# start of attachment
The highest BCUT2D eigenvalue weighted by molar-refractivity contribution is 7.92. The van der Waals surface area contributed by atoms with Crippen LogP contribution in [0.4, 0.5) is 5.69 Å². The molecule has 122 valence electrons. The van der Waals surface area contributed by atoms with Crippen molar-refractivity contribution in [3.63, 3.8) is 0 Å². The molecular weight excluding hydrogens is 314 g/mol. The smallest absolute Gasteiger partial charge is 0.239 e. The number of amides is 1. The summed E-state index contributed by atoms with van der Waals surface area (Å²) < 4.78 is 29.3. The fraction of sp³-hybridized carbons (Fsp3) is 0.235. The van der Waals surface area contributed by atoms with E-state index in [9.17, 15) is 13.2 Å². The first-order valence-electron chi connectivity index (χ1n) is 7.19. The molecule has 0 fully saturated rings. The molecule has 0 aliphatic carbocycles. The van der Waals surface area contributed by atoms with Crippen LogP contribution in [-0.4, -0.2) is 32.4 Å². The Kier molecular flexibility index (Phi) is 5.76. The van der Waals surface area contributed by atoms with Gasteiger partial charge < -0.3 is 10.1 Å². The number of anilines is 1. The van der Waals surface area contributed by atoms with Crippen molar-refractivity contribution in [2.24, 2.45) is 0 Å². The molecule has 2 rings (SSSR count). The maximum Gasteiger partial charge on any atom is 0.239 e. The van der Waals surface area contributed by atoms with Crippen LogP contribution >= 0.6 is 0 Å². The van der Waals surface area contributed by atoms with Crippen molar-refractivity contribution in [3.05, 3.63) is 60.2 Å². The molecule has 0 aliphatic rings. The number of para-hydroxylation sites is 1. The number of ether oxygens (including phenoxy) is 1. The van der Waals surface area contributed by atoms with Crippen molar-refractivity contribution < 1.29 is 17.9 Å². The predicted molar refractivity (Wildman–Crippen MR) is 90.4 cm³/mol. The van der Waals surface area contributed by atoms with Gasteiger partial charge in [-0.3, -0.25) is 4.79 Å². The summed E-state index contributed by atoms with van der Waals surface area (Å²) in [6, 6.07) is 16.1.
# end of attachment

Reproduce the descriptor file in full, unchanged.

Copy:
The highest BCUT2D eigenvalue weighted by molar-refractivity contribution is 7.92. The van der Waals surface area contributed by atoms with Crippen LogP contribution in [0.4, 0.5) is 5.69 Å². The molecule has 122 valence electrons. The van der Waals surface area contributed by atoms with Crippen molar-refractivity contribution in [3.63, 3.8) is 0 Å². The molecular weight excluding hydrogens is 314 g/mol. The smallest absolute Gasteiger partial charge is 0.239 e. The number of amides is 1. The summed E-state index contributed by atoms with van der Waals surface area (Å²) < 4.78 is 29.3. The fraction of sp³-hybridized carbons (Fsp3) is 0.235. The van der Waals surface area contributed by atoms with E-state index in [9.17, 15) is 13.2 Å². The first-order valence-electron chi connectivity index (χ1n) is 7.19. The molecule has 0 fully saturated rings. The molecule has 0 aliphatic carbocycles. The van der Waals surface area contributed by atoms with Crippen LogP contribution in [-0.4, -0.2) is 32.4 Å². The Kier molecular flexibility index (Phi) is 5.76. The van der Waals surface area contributed by atoms with Gasteiger partial charge < -0.3 is 10.1 Å². The number of anilines is 1. The van der Waals surface area contributed by atoms with Crippen molar-refractivity contribution in [2.24, 2.45) is 0 Å². The molecule has 2 rings (SSSR count). The maximum Gasteiger partial charge on any atom is 0.239 e. The van der Waals surface area contributed by atoms with Crippen LogP contribution >= 0.6 is 0 Å². The van der Waals surface area contributed by atoms with Crippen molar-refractivity contribution in [3.05, 3.63) is 60.2 Å². The molecule has 0 aliphatic rings. The number of para-hydroxylation sites is 1. The number of ether oxygens (including phenoxy) is 1. The van der Waals surface area contributed by atoms with Crippen molar-refractivity contribution < 1.29 is 17.9 Å². The predicted molar refractivity (Wildman–Crippen MR) is 90.4 cm³/mol. The van der Waals surface area contributed by atoms with Gasteiger partial charge in [-0.3, -0.25) is 4.79 Å². The summed E-state index contributed by atoms with van der Waals surface area (Å²) in [6, 6.07) is 16.1.